It wasn't just the Republican candidates who, with one exception, went out of their ways to outdo one another in their condemnation of an organization that is the sole provider of basic gynecological, obstetric and preventative care services to millions of American men and women.
That's 5 million people worldwide, and 2.7 million in the United States.
And, need I add, not only do most of these patients not come for abortions, but no federal funds are used to pay for abortions in any Planned Parenthood clinic — which has not stopped Republicans from threatening to close down the government unless the House cuts off funding to Planned Parenthood.
Shutting down the whole government like this, something the Republicans have done before (and paid the political price for) makes even less sense here than it did when Republicans were playing games with Obamacare, closing the government down even though there was no chance that doing so would undo the Affordable Care Act. In this case, there isn't even a plan to bring up similar legislation in the Senate, where there seem to be a few more grown-ups (although unfortunately, none of them are running for president). So the plan is, "Let's close down the Government, which will hurt all kinds of people having nothing to do with abortion, so we can protest an organization that helps millions of American women." Genius.
Did I mention that 1 in 5 American women has visited a Planned Parenthood clinic sometime in her life? Now, if you eliminate about 20 percent of women voters before you start — and 84 percent of Planned Parenthood patients are over the age of 20 — it means you need to get 6 out of 8 of the women who haven't visited a Planned Parenthood clinic to win a majority. No, but wait: many women don't go alone. They have mothers and sisters and husbands and boyfriends — male voters who might also react negatively to attacks on the one organization that provides desperately needed health care to many of our loved ones. Write them off, too.
These candidates are the crowd that would tell a pregnant rape victim or a pregnant incest victim or a woman carrying a baby who cannot survive to carry that pregnancy to term and have that baby anyway. This is the crowd that wants the government to tell a pregnant woman that her unborn child's life counts for more than her own. Imagine the government deciding that. And they call themselves conservative.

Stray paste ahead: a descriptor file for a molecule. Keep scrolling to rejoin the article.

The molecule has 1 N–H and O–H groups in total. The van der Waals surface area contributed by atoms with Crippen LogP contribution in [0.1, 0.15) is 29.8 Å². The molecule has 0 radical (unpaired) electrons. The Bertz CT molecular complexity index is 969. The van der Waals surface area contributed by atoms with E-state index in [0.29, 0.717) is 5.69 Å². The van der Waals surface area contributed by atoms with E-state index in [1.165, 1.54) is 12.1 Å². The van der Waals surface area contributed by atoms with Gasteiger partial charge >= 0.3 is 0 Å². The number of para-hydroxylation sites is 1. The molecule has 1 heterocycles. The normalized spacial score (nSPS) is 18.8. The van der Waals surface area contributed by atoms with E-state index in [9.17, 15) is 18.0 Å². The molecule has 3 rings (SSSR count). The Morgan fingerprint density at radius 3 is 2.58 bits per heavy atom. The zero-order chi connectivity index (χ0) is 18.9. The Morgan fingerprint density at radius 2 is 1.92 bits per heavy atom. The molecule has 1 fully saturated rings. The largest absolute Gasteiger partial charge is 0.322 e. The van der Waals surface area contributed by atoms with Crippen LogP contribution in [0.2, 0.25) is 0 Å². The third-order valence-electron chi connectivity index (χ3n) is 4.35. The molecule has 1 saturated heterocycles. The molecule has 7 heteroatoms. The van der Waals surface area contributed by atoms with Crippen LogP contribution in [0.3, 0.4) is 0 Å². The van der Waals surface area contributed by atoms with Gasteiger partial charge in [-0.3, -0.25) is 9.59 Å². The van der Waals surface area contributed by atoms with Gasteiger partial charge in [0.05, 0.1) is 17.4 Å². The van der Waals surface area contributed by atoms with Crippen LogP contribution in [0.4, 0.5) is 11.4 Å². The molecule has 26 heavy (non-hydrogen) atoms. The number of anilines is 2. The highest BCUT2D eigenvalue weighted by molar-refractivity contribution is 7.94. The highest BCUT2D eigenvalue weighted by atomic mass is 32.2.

When I first moved to Los Angeles, I joined two boards: Planned Parenthood of Los Angeles and the California Abortion Rights Action League. The latter (CARAL) was full of hard-core political activists, campaign veterans and community organizers. I was among the well-dressed, establishment types. Planned Parenthood was another story. I was one of the least well dressed, and the least conventional, people at those meetings — that is, I was a Democrat. Planned Parenthood had some of the richest, most powerful, most socially connected Republicans in town on its board, and that is how it was around the country. Planned Parenthood was composed of men and women who cared about women and children. Why would anyone put such a group on its list of enemies?
Oh, we Democrats have our problems, with a socialist, who won't be elected president, inching embarrassingly close in the polls to the heiress apparent, Hillary Clinton; and Uncle Joe Biden and his cadre of very talented aides getting tantalizingly close to a contest that is unlikely to end well for him. But when it comes to actual issues, to policy rather than labels or style, Democrats are a case study in unity and compassion compared to the folks on the stage at the Reagan Library. They were all doing their best to imitate the Gipper, but none came close.
And if the Republicans on stage were hard to imagine in Reagan's shoes, some of their supporters would make the late president aghast. Need I mention, only briefly, Ann Coulter? For some reasons, Republicans (and news networks) continue to treat her as if her words were worth our consideration. This is what she tweeted Wednesday night: "How many (expletive) Jews do these people think there are in the United States?"
How many people can you offend in a single evening? A lot, maybe even enough to lose an election.
(Susan Estrich is a professor of Law and Political Science at the University of Southern California Law Center. A best-selling author, lawyer and politician, as well as a teacher, she first gained national prominence as national campaign manager for Dukakis for President in 1988.)
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